Changing Your Carry Gun When Summer Approaches. Here’s What I Do And Why.


It’s not for everyone, and some people live in a warm climate pretty much all year round. For many, however, they have a gun (or guns) that they designate for winter carry, and others they designate for the summer.

First, let’s look at a recent poll that we did on our Facebook page:

I’m a person who changes, even living in Florida. Well, it’s a little different verses living in the Northeast, but I have some rules that I try to follow.

For example, if I’m wearing shorts and a t-shirt, my carry gun is either my Springfield Armory Hellcat OSP or my Glock 26. The same goes for long pants and a t-shirt.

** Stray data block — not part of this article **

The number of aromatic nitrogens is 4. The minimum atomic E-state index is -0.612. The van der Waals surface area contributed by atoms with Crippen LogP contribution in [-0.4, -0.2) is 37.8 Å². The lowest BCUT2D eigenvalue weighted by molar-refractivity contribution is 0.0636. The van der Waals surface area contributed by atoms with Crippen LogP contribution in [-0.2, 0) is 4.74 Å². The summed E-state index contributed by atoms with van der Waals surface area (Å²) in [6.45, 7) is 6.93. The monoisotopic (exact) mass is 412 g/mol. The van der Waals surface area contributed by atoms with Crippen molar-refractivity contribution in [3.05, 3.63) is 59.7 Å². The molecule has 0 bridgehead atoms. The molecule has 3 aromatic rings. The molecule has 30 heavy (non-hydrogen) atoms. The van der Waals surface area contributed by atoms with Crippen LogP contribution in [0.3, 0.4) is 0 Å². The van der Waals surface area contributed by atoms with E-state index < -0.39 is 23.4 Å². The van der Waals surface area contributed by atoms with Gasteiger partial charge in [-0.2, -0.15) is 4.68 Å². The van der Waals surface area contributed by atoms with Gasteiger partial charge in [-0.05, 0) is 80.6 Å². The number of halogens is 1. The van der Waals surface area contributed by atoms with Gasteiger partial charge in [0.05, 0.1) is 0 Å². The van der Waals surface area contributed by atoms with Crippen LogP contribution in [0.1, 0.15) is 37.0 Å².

If it’s a hoodie or jacket kind of day or night, I’ll carry my Glock 19. That’ll soon change to the Glock 45.

For me to conceal the 19 is tricky with just a t-shirt, but crazy easy with the Hellcat.

The change to the Glock during the colder months is simple; more capacity.

That’s really about as crazy as I get. With all three firearms, I’m proficient and practice with them regularly, but I still try not to change them that often. Generally, I’ll go at least a month or more with the same firearm before changing things up.

What about you? Do you have different firearms for different clothing types based on the weather?


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About the Author

Brandon is the founder of Concealed Nation and is an avid firearm enthusiast, with a particular interest in responsible concealed carry. His EDC is a Springfield Armory Hellcat OSP, with a Shield Sights RMSC Red Dot, that holds Hornady 165 gr FTX Critical Defense rounds, and rides comfortably in a Vedder Holsters ComfortTuck IWB holster.

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